DEBORAH TREFTS – STAFF WRITER
Writing and producing impactful documentary films in a seriously competitive television market is no easy feat. Keen perspective is needed to grab and hold on to the attention of viewers who can switch channels or log off streaming programs within minutes, if not seconds, of tuning in to them.
As multiple award-winning documentary environmental filmmaker and resilience communicator Katie Carpenter knows well, experience is an asset, and curiosity and knowledge are essential.
“I’ve made 50 films and half of them have been about the environment,” Carpenter said. “From wildlife to poaching to climate change, climate change, climate change. Then I met (Chautauquan) George Fechter, and he runs Resilient Enterprise Solutions.”
She said she “switched gigs in the middle of COVID” to write articles and produce videos about the risks of rising waters — also known as sea level rise — for audiences in vulnerable coastal communities. Currently she is the essayist and communications vice president for RES, which provides home elevation and flood proofing on Florida’s Atlantic and Gulf coasts.
At 1 p.m. July 29 on the CHQ Assembly Video Platform, Carpenter will deliver the Chautauqua Women’s Club’s third and final Contemporary Issues Forum lecture of the 2021 season: “Walking with Elephants: Adventures with Wildlife to Climate Change and Resilience.”
“My career path was twisting,” she said. “It was not a very straight line. That’s typical for documentary film careers.”
After majoring in comparative literature at Princeton University, Carpenter worked for Washingtonian magazine, where she said she was “pulled into the political campaign for George H. W. Bush, and joined (it) on the road in Pennsylvania and New York as a surrogate speechwriter.”
When she returned to Washington, she landed a job as the coordinating producer of “Inside Story,” a weekly PBS show hosted by Hodding Carter III that examined the media and public affairs.
From there, Carpenter moved to ABC. At ABC News, she served as editor of the three-hour “Close-Up,” “To Save Our Schools, To Save Our Children” (a 1984 Peabody Award winner), and as producer and writer of the weekly prime time network series “Our World,” about the history of U.S. popular culture (an Emmy nominee).
For ABC Video and Weintraub Entertainment for Arts & Entertainment (A&E) Network, she was senior producer for a 52-part series on the Cold War, “The Eagle and the Bear.”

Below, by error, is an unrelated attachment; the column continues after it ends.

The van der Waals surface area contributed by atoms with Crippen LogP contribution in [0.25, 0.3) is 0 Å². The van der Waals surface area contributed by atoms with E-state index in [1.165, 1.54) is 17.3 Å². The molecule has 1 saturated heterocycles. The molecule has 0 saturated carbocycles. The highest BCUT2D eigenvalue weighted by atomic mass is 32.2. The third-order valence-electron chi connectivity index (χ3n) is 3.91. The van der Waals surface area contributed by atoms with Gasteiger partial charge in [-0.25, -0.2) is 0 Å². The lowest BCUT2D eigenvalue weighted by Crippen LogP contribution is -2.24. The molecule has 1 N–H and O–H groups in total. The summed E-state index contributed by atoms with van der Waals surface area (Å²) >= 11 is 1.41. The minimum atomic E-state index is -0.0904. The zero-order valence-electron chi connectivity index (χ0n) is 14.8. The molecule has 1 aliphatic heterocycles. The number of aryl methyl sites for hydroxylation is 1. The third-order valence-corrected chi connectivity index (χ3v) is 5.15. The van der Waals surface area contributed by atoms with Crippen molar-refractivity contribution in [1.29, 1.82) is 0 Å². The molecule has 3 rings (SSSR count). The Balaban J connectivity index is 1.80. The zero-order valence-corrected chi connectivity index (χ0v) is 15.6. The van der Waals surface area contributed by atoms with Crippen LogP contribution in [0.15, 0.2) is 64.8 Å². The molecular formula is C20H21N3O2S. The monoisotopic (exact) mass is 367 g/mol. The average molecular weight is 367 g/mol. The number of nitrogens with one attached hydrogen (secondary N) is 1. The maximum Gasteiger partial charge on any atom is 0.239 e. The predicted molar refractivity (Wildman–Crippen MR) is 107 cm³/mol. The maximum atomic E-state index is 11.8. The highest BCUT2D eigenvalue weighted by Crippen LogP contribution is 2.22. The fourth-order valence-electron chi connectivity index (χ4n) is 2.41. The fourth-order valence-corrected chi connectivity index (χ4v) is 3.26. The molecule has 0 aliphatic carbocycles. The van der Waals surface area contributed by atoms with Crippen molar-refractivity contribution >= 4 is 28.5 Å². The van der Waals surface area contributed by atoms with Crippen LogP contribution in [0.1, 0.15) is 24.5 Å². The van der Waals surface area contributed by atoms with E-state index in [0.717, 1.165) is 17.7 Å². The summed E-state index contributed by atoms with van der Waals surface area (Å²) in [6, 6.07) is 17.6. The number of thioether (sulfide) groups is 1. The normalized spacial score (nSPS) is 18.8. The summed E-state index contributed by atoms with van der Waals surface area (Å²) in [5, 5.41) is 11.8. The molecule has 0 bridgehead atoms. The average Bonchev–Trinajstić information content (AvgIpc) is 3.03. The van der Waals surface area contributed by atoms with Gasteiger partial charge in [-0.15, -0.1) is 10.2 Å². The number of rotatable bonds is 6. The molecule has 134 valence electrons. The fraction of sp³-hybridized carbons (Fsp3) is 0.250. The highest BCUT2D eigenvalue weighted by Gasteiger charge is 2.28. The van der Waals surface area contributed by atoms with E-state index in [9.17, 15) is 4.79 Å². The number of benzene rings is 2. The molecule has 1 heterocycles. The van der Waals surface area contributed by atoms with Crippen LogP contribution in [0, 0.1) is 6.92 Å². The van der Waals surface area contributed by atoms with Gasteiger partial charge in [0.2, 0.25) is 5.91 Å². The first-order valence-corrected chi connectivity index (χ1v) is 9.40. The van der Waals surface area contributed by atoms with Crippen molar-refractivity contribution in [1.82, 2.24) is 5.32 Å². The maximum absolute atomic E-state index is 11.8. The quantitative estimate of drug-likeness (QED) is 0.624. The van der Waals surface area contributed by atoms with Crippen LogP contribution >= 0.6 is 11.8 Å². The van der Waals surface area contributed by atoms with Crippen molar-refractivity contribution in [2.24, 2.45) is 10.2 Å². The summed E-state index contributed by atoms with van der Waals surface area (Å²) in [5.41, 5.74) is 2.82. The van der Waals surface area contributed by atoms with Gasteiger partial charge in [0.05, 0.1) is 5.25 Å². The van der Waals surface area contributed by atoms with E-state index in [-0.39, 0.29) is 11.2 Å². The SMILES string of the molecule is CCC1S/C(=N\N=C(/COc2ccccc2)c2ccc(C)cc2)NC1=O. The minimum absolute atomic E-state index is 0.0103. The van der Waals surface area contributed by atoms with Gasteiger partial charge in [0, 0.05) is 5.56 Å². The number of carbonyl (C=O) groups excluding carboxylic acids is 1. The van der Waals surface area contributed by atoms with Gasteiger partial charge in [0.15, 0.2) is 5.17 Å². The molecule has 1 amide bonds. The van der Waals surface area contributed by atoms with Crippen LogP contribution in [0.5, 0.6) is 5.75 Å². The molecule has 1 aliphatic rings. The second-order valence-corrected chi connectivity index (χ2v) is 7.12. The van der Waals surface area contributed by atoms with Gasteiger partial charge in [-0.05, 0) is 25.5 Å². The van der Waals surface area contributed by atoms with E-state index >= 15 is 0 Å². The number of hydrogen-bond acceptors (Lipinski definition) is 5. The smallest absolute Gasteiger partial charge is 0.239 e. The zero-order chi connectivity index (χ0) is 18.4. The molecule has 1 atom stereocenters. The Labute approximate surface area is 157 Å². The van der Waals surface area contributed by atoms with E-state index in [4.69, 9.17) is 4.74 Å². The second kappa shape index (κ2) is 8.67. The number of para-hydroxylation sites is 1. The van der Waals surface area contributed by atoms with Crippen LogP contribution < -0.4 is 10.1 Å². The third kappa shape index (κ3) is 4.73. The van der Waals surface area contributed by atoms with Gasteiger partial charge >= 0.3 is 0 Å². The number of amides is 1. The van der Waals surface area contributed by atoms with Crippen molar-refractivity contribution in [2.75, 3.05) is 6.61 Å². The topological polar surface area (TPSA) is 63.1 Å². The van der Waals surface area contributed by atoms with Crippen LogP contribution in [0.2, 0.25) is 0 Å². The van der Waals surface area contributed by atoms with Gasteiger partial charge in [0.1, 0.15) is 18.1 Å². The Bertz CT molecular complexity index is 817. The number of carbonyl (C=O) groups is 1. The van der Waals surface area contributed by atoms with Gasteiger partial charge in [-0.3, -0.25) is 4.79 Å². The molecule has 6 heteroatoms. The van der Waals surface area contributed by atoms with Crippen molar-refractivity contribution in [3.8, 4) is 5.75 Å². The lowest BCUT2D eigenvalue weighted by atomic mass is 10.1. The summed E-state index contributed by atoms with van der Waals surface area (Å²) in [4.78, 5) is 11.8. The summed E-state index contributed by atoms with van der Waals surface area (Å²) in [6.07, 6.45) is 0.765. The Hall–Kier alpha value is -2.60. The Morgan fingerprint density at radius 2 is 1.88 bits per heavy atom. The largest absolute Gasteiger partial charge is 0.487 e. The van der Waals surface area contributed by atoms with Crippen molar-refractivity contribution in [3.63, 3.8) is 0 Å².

“I think the most important turning point of my film career was ‘Race to Save the Planet,’ ” Carpenter said.
“Race” is a 10-part series on environmental impacts of the modern world that was produced for public television in Boston, Australia and India.
“They had to have 10 people without environmental film experience producing it,” she said “Environmental reporters hadn’t had success communicating these issues.”
Each of the series’ 10 production teams included a producer, associate producer and editor. Carpenter said that for three weeks, these 30 people spent all day, every day, in “Eco-School” at Harvard University. Writers, cinematographers, directors and other staff were shared among the teams.
“They put us on assignment,” she continued. “I went to Brazil and spent long enough there to know that we needed to have an impact. They needed me to ‘storm the ramparts.’ ”
During her first trip to Brazil for “Race to Save the Planet,” Carpenter spent three months covering the Chico Mendes story. Mendes was a Brazilian rubber tapper, literacy teacher, trade union leader and environmentalist who sought to save rubber trees, the Amazon Rainforest and, ultimately, humanity.
“The rubber tappers were in the rainforest protecting it,” Carpenter said. “I was embedded with them, living in Chico’s backyard. When we finished, we went to São Paulo. We were there when he was assassinated, so we went running back. We were helping prolong his impact beyond his death.”
Over a period of two years, 10 different films were shot for “Race.” Carpenter served as a producer, director and writer and had the principal responsibility for “In the Name of Progress,” which was filmed in India and Brazil and hosted by Meryl Streep.
“These were not just music films,” Carpenter said. “There was a purpose to it all. All of us stayed on in environmental filmmaking afterwards. … Filmmakers can extend or enlarge or amplify the impact of environmental voices in a way that they themselves cannot.”
Thus each year, the WGBH-TV, host of “Race to Save the Planet,” holds an “Idea Lab” and invites people like Carpenter back for a roundtable charrette on how to save the planet.